Homily of Archbishop Micheal Neary for the ordination of Rev John Regan to the Pallottine Order

25 Jun 2018

I welcome you all as we come to celebrate this special day in the life of John Regan, his family, the life of the Pallottine Order and the life of the people of John’s parish of Kilmeena and Westport.  Welcome to the Provincial, Father Jerry Murphy, the Director of Formation, Father Michael Irwin and the members of the Pallottine family, to Canon James Walsh, the priest in Kilmeena, to Charlie McDonnell, the Administrator and Father Patrick Burke CC, the people, religious and priests of the area.  Welcome to John’s colleagues and staff members from Saint Patrick’s College, Maynooth. 

As we come to celebrate the Ordination of Reverend John Regan we thank God for the Society of the Catholic Apostolate, better known as the Pallottines, founded by Saint Vincent Pallotti in 1835.  The aim of this Society is to increase the collaboration among the faithful of the Church, that is among the Diocesan Priests, the male and female religious and the laity, to fulfil fully and more efficiently the apostolic tasks.  The founder Saint Vincent was especially marked by the deep desire to revive faith, to rekindle charity as he worked with rich and poor alike.  He taught that every human-being is a mirror of God, worthy of reverence and love.  He also proclaimed that the role of each Christian is to be a sacrament of Christ’s presence in the world.  Today we realise how relevant and how urgent that message of Saint Vincent is for Ireland today.  I had the privilege 20 years ago of ordaining another priest for the Pallottine Order, Father Brendan Walsh in Partry, Co. Mayo. 

On the day John Regan was brought by his parents the late Michael and Annie to the Church to be baptised, did the question which surrounded John the Baptist in today’s Gospel, run through their minds “what will this child turn out to be”?  And Saint Luke continues “and indeed the hand of the Lord was with him”.  Today the Lord is with John Regan in a very special way and promises to accompany him and to direct his priestly ministry. 

On this Feast of John the Baptist we realise that John the Baptist’s vocation was to point out the saviour and that vocation must be relived by each one of us.  Today the Lord anoints John Regan to take on a special role in discipleship as he points to the Lord and encourages others to become disciples of Jesus Christ.

John assumes this new responsibility at a time of rapid change in our country and in our church.  The sociological props which were there in support of faith in the past are being belted away one by one.  This can impinge on people of faith in general and on priests and on future priests in particular in two ways.  On the one hand there is the temptation to accommodate and compromise in our faith and its implications for lifestyle.  On the other hand it is an opportunity for us to deepen our faith and respond in a courageous way as we cope with the challenges of a culture which at times is endeavouring to behave as if God did not exist.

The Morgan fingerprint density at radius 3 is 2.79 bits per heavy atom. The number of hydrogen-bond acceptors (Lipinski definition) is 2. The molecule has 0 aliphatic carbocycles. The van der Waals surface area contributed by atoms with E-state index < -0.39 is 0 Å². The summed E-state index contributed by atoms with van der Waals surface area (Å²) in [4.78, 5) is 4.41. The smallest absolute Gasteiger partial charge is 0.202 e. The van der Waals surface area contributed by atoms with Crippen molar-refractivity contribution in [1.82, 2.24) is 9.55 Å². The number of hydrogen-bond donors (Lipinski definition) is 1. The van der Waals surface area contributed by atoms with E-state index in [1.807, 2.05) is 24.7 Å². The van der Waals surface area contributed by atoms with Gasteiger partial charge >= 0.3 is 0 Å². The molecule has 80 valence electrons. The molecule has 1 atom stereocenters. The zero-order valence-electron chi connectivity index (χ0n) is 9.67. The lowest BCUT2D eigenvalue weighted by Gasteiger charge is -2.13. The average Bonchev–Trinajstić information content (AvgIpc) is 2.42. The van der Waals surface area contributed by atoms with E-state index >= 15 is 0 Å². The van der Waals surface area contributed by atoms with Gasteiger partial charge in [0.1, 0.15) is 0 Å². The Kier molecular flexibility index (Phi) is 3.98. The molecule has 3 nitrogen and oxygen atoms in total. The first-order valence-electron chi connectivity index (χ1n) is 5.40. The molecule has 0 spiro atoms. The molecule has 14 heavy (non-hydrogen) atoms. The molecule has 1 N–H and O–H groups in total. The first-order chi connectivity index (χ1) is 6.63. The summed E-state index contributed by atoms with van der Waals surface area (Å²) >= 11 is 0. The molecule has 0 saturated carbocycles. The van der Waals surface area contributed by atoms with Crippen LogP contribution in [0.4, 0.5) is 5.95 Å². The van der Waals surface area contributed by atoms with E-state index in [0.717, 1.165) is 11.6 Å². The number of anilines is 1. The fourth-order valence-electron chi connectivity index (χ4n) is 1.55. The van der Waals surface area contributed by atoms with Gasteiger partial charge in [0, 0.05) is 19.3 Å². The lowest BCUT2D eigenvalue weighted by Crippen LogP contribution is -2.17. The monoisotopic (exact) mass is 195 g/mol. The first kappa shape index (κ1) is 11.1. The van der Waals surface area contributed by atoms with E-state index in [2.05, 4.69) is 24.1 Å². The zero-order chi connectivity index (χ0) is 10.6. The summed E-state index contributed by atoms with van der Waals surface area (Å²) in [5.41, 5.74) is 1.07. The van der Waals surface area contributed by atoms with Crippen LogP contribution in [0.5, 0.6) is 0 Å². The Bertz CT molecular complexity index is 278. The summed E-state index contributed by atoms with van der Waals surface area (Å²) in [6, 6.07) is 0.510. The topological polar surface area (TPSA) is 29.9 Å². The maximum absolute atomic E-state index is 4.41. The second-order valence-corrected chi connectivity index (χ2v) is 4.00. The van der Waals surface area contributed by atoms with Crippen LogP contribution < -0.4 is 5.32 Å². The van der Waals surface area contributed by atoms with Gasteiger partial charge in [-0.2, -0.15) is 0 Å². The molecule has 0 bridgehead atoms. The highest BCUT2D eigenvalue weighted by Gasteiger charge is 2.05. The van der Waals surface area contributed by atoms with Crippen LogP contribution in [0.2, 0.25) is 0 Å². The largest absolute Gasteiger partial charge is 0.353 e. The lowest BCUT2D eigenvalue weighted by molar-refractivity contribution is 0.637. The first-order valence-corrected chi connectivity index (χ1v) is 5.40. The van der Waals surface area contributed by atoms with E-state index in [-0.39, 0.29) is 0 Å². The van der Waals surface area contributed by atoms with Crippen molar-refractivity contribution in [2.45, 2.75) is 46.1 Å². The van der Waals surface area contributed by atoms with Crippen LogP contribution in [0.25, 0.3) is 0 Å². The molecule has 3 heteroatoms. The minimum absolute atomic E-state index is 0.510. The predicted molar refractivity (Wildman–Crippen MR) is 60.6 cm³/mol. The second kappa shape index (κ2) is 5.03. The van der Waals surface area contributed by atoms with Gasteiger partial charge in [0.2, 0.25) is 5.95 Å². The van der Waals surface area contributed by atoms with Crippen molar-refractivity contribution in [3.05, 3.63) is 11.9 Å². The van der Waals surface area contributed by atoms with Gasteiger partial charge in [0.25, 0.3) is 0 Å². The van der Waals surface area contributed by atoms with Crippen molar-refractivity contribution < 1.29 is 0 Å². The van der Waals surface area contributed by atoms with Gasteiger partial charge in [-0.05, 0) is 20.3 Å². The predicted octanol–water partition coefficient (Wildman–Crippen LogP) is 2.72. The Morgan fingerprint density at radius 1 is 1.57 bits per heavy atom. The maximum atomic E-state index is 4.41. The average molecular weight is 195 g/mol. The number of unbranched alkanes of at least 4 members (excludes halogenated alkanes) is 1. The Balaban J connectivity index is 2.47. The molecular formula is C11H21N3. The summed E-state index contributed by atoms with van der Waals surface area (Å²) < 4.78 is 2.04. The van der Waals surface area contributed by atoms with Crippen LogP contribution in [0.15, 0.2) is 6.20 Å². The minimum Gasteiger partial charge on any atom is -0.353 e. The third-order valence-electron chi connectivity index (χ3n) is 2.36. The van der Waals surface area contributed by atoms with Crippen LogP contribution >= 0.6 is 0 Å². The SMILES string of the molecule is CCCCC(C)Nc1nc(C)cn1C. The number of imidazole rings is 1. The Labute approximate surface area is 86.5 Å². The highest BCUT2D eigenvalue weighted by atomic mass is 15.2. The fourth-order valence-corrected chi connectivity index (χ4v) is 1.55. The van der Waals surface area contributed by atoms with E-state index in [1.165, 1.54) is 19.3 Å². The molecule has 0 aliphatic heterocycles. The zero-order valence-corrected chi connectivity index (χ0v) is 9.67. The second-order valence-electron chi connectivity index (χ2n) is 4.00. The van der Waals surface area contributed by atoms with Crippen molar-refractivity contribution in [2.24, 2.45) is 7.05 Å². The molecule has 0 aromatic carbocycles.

Ours is a time for deepening of faith and responding with courage.  In his exercise of priestly ministry John will return time and again to the words of the risen Lord to his disciples in the Gospel of Matthew: “go make disciples of all nations, baptising them in the name of the Father, and of the Holy Spirit; teaching them to observe all that I have commanded you; and behold, I am with you always, to the close of the age”.  As John sets about making disciples for Jesus Christ he will always acknowledge the responsibility of being a disciple in his own life and he will never require of others what he has not first demanded of himself.  He will use his human qualities, his interests, his priestly training and technological resources in making disciples.  He will do so with courage but also with an understanding of and making allowances for human frailty.  He will sustain the people of God by the sacraments of Jesus Christ, baptising and welcoming new members into God’s family, sustaining them with the Eucharist and the word of God.  He will forgive sins not yet committed, bless their married love, he will have responsibility for introducing them to Jesus Christ.  Realising that they will not be able to maintain their relationship with Jesus Christ if they are only fed a diet of secular philosophy he will endeavour to teach them the ways of Jesus Christ and enable them to appreciate the beauty of Christ’s gospel. 

All of this may at times appear to be counter-cultural and a huge challenge and yet John has to realise that he is dependent on and a vehicle of Jesus Christ himself who reminds us in those final words to his disciples. “Behold I am with you always to the end of time”.  John will exercise his priestly ministry in close co-operation with his brother priests and with the people of God whom he serves.  Like John the Baptist he will always realise that he must point away from himself towards Jesus Christ: “he must increase, but I must decrease”.

On this joyful occasion I congratulate Father John on his ordination to the priesthood, his family, his neighbourhood, Father Jerry Murphy, the Pallottine Fathers, the people and priests of Kilmeena and Westport and those who contributed to his formation.  We pray that through John’s ordination today others will be encouraged to give some consideration to priesthood and the importance of supporting priests in their ministry.

Your prayers have been a hugely significant contribution in bringing Father John to this day.  Could I encourage you to continue to keep Father John and all priests in your prayers.  We will be faithful to God and generous in our serving of the people of God.


  • Archbishop Michael Neary is Archbishop of Tuam.  This homily was preached on Sunday 24 June 2018.

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